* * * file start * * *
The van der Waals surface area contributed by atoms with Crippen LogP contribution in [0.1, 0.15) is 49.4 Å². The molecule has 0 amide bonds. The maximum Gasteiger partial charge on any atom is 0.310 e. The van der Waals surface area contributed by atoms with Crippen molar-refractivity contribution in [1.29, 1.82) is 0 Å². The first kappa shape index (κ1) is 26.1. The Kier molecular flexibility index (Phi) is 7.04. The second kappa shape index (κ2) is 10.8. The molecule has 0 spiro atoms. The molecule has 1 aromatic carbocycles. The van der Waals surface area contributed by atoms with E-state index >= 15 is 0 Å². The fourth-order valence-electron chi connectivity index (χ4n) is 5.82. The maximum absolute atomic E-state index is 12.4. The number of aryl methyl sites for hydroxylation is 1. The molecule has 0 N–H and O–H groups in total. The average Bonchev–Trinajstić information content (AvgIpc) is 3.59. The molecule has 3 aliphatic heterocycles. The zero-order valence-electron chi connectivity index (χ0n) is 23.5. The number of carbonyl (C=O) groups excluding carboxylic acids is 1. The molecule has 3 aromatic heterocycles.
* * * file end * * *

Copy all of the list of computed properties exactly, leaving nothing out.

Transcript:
The van der Waals surface area contributed by atoms with Crippen LogP contribution in [0.1, 0.15) is 49.4 Å². The molecule has 0 amide bonds. The maximum Gasteiger partial charge on any atom is 0.310 e. The van der Waals surface area contributed by atoms with Crippen molar-refractivity contribution in [1.29, 1.82) is 0 Å². The first kappa shape index (κ1) is 26.1. The Kier molecular flexibility index (Phi) is 7.04. The second kappa shape index (κ2) is 10.8. The molecule has 0 spiro atoms. The molecule has 1 aromatic carbocycles. The van der Waals surface area contributed by atoms with E-state index >= 15 is 0 Å². The fourth-order valence-electron chi connectivity index (χ4n) is 5.82. The maximum absolute atomic E-state index is 12.4. The number of aryl methyl sites for hydroxylation is 1. The molecule has 0 N–H and O–H groups in total. The average Bonchev–Trinajstić information content (AvgIpc) is 3.59. The molecule has 3 aliphatic heterocycles. The zero-order valence-electron chi connectivity index (χ0n) is 23.5. The number of carbonyl (C=O) groups excluding carboxylic acids is 1. The molecule has 3 aromatic heterocycles.